Defending Judges: Poland’s Anti-Neo-Nazi Effort

Iustitia, an organization for the rights of judges and the protection of the rule of law in Poland, has announced that it is seeking protection from the judge who handed down the verdict in the case of neo-Nazi hooligans convicted of attacking a member of the LGBTQI+ community.

In mid-July, the fundamentalist Catholic institute Ordo Iuris asked President Andrzej Duda to pardon a 24-year-old nationalist sentenced to three years in prison who, in August 2020, had attacked, with three other radicals, a person returning from at Pride in Poznań and carrying a rainbow bag in the colors of the flag of the LGBTQI+ community.

The far-right activist was released from prison by decision of Poland’s eurosceptic justice minister, Zbigniew Ziobro.

It quickly emerged that this woman, who had been released while serving her sentence, had radical right-wing views and was involved in the neo-Nazi organization “Front for National Cleansing”.

The campaign for his release was accompanied by a right-wing campaign against the judges and prosecutors responsible for charging and sentencing the attacker.

Mr. Ziobro himself announced that he would launch an audit in the prosecutor’s office subordinate to him and which led to the conviction of the “ patriot and defender of tradition ”, who, in his eyes, was imprisoned wrongly.

As part of the right-wing campaign against the judge who convicted the far-right activist of theft, threats began to be made against her — both punitive, by radical netizens, and by politicians of the right demanding his resignation or an official sanction.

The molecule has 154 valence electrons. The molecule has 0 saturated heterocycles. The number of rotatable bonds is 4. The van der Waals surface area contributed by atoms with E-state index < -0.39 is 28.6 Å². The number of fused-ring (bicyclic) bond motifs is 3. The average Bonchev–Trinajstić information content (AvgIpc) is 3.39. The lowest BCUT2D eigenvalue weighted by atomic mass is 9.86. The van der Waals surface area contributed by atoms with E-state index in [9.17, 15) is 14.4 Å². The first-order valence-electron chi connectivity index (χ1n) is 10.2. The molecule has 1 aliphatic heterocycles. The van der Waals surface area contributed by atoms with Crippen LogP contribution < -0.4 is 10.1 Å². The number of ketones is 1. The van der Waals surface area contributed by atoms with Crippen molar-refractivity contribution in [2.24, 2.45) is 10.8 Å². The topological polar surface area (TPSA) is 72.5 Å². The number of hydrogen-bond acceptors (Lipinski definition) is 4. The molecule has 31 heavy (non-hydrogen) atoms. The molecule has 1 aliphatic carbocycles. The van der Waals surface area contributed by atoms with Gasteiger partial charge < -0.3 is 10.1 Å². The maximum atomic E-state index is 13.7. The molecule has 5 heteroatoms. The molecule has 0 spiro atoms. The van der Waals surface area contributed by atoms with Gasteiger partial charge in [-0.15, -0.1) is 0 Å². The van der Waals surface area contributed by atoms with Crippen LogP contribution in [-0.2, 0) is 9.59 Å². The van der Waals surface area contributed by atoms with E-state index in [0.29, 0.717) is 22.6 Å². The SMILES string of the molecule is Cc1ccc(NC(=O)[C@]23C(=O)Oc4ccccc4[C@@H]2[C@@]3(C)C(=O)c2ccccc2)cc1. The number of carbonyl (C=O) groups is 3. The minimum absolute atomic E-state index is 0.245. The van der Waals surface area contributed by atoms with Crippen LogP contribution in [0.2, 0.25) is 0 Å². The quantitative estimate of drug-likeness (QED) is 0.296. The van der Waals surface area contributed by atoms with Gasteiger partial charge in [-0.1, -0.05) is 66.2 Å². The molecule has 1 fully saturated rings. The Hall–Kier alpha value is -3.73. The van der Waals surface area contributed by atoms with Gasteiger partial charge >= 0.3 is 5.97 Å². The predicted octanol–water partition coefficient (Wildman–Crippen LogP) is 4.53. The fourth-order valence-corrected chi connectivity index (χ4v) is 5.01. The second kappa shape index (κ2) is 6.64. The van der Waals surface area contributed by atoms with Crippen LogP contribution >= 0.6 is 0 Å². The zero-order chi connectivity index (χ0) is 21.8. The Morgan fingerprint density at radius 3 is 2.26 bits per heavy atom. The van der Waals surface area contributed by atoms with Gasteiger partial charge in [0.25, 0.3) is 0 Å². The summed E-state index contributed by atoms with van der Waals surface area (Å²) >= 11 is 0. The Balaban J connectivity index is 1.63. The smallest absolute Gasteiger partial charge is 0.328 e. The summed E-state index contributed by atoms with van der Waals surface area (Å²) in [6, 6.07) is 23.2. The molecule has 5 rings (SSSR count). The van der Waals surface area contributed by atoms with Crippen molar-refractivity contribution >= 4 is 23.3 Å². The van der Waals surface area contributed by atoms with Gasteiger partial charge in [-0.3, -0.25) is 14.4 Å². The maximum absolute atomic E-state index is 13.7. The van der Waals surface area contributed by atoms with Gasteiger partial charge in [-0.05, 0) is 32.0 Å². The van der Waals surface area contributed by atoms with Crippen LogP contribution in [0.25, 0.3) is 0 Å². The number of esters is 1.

The Iustitia association, which regularly defends judges who are targeted by the Polish conservative authorities, spoke in this case.

The association announced that “ given the media coverage and the threats made against the referring judge who pronounced the sentence in question ”, it called on the services to “ ensure his protection and safety ”.

Bartłomiej Przymusiński, spokesperson for the association, also commented on the situation during the press conference.

“ Poles have the right for their daughters and their mothers to feel safe on the streets, in order to prevent someone from being robbed in the street by a violent group because they have this or that color of bag ” , said Przymusiński.

The case of the release of a criminal convicted for his neo-Nazi views is highly controversial in Poland and is part of a trend towards the normalization of the presence of the radical right in Polish society.

Earlier this week, a poll was released that found the Confederation of the Radical Right now enjoys a record 16% support among Poles.

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